4. possibility that these distinctions do not make room for a consequentialist’s being a good friend, as opposed to (e.g.) a good doctor or a good teacher (p. 96.5)
      2. the nature and value of friendship
        1. alienation due to governing conditions, not just due to motives (p. 97.3, p. 99.7)
        2. no solace for consequentialism from the case of Raul (unconscious regulation)
        3. the nature of the thesis: if direct consequentialism has a problem with friendship, then so does indirect consequentialism, since the problem the former has with motives is also a problem the latter has with governing conditions (p. 106.3)
        4. friendship sometimes trumping value maximization (p. 109.3—But note that a consequentialist may endorse this!)
    2. Mason
      1. admission that Cocking and Oakley are right if Railton’s counterfactual condition is to be interpreted as they propose (p. 387.6)
      2. what Railton’s counterfactual condition is
        1. Cocking and Oakley’s construal: An agent is prepared to drop any given friendship if it is not for the best.
        2. Mason’s construal: An agent is prepared to drop her disposition not to subject her friendships to what Cocking and Oakley construe as Railton’s counterfactual condition if it (this higher-level pro-friendship disposition—the disposition not to be a consequentialist about friendships, much less within friendships) is not for the best.
      3. three levels of consequentialist accommodation of friendship
        1. A direct consequentialist is a consequentialist even “within” each friendship (or attempted friendship), making decisions about how to treat the other, etc., from a consequentialist point of view.
        2. An indirect consequentialist of a kind that Cocking and Oakley say Railton has in mind is not a consequentialist within any friendship, but is a consequentialist about each friendship, deciding on consequentialist grounds whether to continue it or to drop it. All (Badhwar, Cocking and Oakley, and Mason) seem to agree that this would be incompatible with real friendship.
        3. An indirect consequentialist of a kind that Mason proposes, and says that Railton has in mind, is not a consequentialist within any friendship, and is not a consequentialist about each friendship, but is a consequentialist about her friendships in general, deciding on consequentialist grounds whether (1) to continue not to be a consequentialist about each of her friendships (i.e., to maintain her pro-friendship disposition), or (2) to subject them to more direct consequentialist scrutiny (such as evaluating them one by one, etc.), which would involve dropping her pro-friendship disposition (but not necessarily dropping each of her friendships—though it may undermine each of them, causing each to wither or cease to be a real friendship).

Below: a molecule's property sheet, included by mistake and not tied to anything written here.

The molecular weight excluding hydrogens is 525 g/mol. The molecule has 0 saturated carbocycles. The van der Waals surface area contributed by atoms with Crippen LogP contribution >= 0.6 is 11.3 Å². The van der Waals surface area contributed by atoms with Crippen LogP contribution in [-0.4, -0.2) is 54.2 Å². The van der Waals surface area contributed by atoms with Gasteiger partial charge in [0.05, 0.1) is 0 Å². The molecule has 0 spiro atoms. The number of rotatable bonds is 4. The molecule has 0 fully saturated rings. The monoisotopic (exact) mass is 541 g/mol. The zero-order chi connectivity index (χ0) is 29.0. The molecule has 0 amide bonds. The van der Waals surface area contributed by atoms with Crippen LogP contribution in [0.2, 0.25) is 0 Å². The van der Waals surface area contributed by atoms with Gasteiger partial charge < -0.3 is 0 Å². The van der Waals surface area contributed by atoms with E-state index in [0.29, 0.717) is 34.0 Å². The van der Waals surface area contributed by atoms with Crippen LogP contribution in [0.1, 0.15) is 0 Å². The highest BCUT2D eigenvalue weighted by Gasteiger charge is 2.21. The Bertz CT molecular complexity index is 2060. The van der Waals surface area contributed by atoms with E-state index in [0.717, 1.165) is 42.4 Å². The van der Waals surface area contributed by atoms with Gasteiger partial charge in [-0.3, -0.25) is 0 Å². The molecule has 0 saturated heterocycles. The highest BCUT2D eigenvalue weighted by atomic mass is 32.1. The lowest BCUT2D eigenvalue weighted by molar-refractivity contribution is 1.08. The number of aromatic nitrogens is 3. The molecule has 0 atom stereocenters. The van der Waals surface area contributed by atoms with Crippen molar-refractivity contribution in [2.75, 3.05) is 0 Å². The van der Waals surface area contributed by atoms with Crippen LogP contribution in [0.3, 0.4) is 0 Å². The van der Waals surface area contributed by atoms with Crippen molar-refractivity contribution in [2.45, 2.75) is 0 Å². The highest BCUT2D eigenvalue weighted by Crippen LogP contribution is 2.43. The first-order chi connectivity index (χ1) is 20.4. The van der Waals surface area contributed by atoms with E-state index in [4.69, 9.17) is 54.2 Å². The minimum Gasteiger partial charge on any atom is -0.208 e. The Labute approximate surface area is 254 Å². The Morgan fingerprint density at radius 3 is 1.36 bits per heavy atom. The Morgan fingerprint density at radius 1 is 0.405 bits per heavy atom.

4. what the pro-friendship disposition involves and what its rejection involves
        1. Mason gives, as her example of someone who rejects his pro-friendship disposition, someone who also rejects all of his particular friendships. (This is her example of Sam, driven crazy by disease.)
        2. But this seems to be a relatively extreme example. For an agent could drop her pro-friendship disposition (and thus begin to assess each of her friendships in consequentialist terms) without being driven (by consequentialist considerations) to drop each of her friendships on purpose (though they might, as noted, wither or cease to be real friendships). It might just be better, in consequentialist terms, if she subjects each of them to consequentialist scrutiny instead of taking any that come along. Of course, then Cocking and Oakley’s objections will apply.
        3. This makes the pro-friendship disposition a little less secure, from a consequentialist point of view. (For if the consequences of dropping it are not all that extreme, then circumstances will not so firmly favor keeping it.) And thus the ability of consequentialism to accommodate friendship is a little less secure than the Sam-based example would suggest. (But Mason’s main point stands: consequentialism’s ability to accommodate friendship it is more secure than one would gather from Cocking and Oakley’s interpretation of Railton’s counterfactual condition.)